The Global-View Forex Forum is the hub for currency trading on the web. Founded in 1996, it was the original forex forum and is still the place where forex traders around the globe come 24/7 looking for currency trading ideas, breaking forex news, fx trading rumors, fx flows and more. This is where you can find a full suite of forex trading tools, including a complete fx database, forex chart points, live currency rates, and live fx charts. In addition, there is a forex brokers directory where you can compare forex brokers. There is also a forex brokers hotline where you can ask for help choosing a forex broker that meets your individual fx trading needs. Interact on the same venue to discuss forex trading.
The forex forum is where traders come to discuss the forex market. It is one of the few places where forex traders of all levels of experience, from novice to professionals, interact on the same venue to discuss forex trading. There is also the GVI Forex, which is a private subscription service where professional and experienced currency traders meet in a private forex forum. it is like a virtual forex trading room. This is open to forex traders of all levels of experience to view but only experienced currency tradingprofessionals can post.
Currency trading charts are updated daily using the forex trading ranges posted in the Global-View forex database. You will also find technical indicators on the fx trading charts, e.g. moving averages for currencies such as the EURUSD. This is another forex trading tool provided by Global-View.com.
The forex database can be used to access high, low, close daily forex ranges for key currency pairs, such as the EURUSD, USDJPY, USDCHF, GBPUSD, USDCAD, AUD, NZD and major crosses, including EURJPY, EURGBP, EURCHF, GBPJPY, GBPCHF and CHFJPY. Data for these currency trading pairs dating back to January 1, 1999 can be downloaded to an Excel spreadsheet.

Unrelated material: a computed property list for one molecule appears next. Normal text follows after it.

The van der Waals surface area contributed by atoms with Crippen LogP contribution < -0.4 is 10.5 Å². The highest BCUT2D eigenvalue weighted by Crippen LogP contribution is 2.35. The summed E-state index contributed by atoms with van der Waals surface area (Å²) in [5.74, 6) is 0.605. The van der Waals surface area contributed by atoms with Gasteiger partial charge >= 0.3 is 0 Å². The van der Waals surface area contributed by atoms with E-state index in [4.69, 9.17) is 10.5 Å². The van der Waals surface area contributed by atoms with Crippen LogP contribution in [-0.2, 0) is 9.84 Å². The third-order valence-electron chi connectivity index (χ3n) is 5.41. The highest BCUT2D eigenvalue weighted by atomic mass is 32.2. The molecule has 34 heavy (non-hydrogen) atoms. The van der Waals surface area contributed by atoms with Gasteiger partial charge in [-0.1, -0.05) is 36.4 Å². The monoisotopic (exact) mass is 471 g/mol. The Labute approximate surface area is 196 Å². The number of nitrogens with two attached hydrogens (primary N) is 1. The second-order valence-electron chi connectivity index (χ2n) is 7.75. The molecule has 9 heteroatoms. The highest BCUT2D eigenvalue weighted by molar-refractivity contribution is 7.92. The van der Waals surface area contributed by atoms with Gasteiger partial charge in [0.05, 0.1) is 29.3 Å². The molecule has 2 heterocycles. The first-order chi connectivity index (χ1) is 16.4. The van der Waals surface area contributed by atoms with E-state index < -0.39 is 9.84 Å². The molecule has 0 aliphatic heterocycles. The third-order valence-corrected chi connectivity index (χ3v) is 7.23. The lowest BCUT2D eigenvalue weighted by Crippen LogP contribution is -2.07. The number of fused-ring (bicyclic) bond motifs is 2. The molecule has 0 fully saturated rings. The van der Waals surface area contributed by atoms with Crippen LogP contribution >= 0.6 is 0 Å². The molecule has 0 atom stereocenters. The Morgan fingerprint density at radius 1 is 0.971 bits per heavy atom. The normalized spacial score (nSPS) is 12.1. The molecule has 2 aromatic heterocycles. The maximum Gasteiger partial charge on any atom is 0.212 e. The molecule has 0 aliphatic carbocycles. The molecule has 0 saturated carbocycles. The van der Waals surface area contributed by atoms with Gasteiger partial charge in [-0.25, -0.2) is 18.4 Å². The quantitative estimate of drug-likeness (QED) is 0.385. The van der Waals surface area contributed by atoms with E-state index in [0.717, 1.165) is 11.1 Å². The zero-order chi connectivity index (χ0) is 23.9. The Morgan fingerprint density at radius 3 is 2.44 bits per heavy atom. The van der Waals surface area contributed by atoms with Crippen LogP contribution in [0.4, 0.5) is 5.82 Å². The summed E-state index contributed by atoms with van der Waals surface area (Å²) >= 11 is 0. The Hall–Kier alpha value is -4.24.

Forex chart points are in a currency trading table that includes; latest fx tradinghigh-low-close range, Bollinger Bands, Fibonacci retracement levels, daily forex pivot points support and resistance levels, average daily forex range, MACD for the different currency trading pairs. You can look on the forex forum for updates when one of the fx trading tools is updated.
Global-View also offers a full fx trading chart gallery that includes fx pairs, such as the EURUSD, commodities, stocks and bonds. In a fx trading world where markets are integrated, the chart gallery is a valuable trading tool. Look for updates on the Forex Forum when the chart gallery is updated.
Global-View.com also offers a forex blog, where articles of interest for currency trading are posted throughout the day. The forex blog articles come from outside sources, including forex brokers research as well as from the professionals at Global-View.com. This forex blog includes the Daily Forex View, Market Chatter and technical forex blog updates. In additional to its real time forex forum, there are also Member Forums available for more in depth forex trading discussions.
WARNING: FOREIGN EXCHANGE TRADING AND INVESTMENT IN DERIVATIVES
CAN BE VERY SPECULATIVE AND MAY RESULT IN LOSSES AS WELL AS PROFITS. FOREIGN
EXCHANGE AND DERIVATIVES TRADING IS NOT SUITABLE FOR MANY MEMBERS OF THE
PUBLIC AND ONLY RISK CAPITAL SHOULD BE APPLIED. THE WEBSITE DOES NOT TAKE
INTO ACCOUNT SPECIAL INVESTMENT GOALS, THE FINANCIAL SITUATION OR SPECIFIC
REQUIREMENTS OF INDIVIDUAL USERS. YOU SHOULD CAREFULLY CONSIDER YOUR FINANCIAL
SITUATION AND CONSULT YOUR FINANCIAL ADVISORS AS TO THE SUITABILITY TO YOUR
SITUATION PRIOR TO MAKING ANY INVESTMENT OR ENTERING INTO ANY TRANSACTIONS.